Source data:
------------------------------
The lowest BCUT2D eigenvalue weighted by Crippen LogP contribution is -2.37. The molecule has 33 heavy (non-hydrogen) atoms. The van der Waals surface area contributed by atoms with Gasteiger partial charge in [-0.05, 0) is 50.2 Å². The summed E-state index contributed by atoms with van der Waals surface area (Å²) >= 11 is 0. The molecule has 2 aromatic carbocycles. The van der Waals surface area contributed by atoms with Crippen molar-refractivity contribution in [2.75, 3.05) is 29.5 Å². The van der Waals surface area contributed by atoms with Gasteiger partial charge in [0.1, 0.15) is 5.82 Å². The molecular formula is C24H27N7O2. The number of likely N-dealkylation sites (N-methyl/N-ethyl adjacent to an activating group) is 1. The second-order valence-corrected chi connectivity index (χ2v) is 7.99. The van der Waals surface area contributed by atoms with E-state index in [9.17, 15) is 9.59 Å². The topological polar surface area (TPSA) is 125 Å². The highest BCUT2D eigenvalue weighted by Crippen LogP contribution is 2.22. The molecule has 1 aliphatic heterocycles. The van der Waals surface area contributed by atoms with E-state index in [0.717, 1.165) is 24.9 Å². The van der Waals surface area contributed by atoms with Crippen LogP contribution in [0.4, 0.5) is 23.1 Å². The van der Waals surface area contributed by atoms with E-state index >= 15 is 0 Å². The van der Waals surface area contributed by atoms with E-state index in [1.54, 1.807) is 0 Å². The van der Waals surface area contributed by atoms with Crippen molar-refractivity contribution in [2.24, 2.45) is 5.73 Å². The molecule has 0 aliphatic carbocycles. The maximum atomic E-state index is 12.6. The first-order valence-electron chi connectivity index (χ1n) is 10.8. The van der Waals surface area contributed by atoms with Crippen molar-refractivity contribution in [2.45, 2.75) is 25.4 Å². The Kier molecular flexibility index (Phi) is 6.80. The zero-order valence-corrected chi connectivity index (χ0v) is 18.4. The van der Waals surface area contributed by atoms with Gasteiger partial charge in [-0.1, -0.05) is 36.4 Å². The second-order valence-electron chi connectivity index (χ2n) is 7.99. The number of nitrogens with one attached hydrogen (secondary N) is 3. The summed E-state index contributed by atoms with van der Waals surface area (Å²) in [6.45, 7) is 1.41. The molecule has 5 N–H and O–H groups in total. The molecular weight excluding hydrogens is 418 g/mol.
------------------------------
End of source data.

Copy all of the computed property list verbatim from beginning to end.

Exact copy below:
The lowest BCUT2D eigenvalue weighted by Crippen LogP contribution is -2.37. The molecule has 33 heavy (non-hydrogen) atoms. The van der Waals surface area contributed by atoms with Gasteiger partial charge in [-0.05, 0) is 50.2 Å². The summed E-state index contributed by atoms with van der Waals surface area (Å²) >= 11 is 0. The molecule has 2 aromatic carbocycles. The van der Waals surface area contributed by atoms with Crippen molar-refractivity contribution in [2.75, 3.05) is 29.5 Å². The van der Waals surface area contributed by atoms with Gasteiger partial charge in [0.1, 0.15) is 5.82 Å². The molecular formula is C24H27N7O2. The number of likely N-dealkylation sites (N-methyl/N-ethyl adjacent to an activating group) is 1. The second-order valence-corrected chi connectivity index (χ2v) is 7.99. The van der Waals surface area contributed by atoms with E-state index in [9.17, 15) is 9.59 Å². The topological polar surface area (TPSA) is 125 Å². The highest BCUT2D eigenvalue weighted by Crippen LogP contribution is 2.22. The molecule has 1 aliphatic heterocycles. The van der Waals surface area contributed by atoms with E-state index in [0.717, 1.165) is 24.9 Å². The van der Waals surface area contributed by atoms with Crippen LogP contribution in [0.4, 0.5) is 23.1 Å². The van der Waals surface area contributed by atoms with E-state index >= 15 is 0 Å². The van der Waals surface area contributed by atoms with E-state index in [1.54, 1.807) is 0 Å². The van der Waals surface area contributed by atoms with Crippen molar-refractivity contribution in [2.24, 2.45) is 5.73 Å². The molecule has 0 aliphatic carbocycles. The maximum atomic E-state index is 12.6. The first-order valence-electron chi connectivity index (χ1n) is 10.8. The van der Waals surface area contributed by atoms with Crippen molar-refractivity contribution in [2.45, 2.75) is 25.4 Å². The Kier molecular flexibility index (Phi) is 6.80. The zero-order valence-corrected chi connectivity index (χ0v) is 18.4. The van der Waals surface area contributed by atoms with Gasteiger partial charge in [-0.1, -0.05) is 36.4 Å². The second-order valence-electron chi connectivity index (χ2n) is 7.99. The number of nitrogens with one attached hydrogen (secondary N) is 3. The summed E-state index contributed by atoms with van der Waals surface area (Å²) in [6.45, 7) is 1.41. The molecule has 5 N–H and O–H groups in total. The molecular weight excluding hydrogens is 418 g/mol.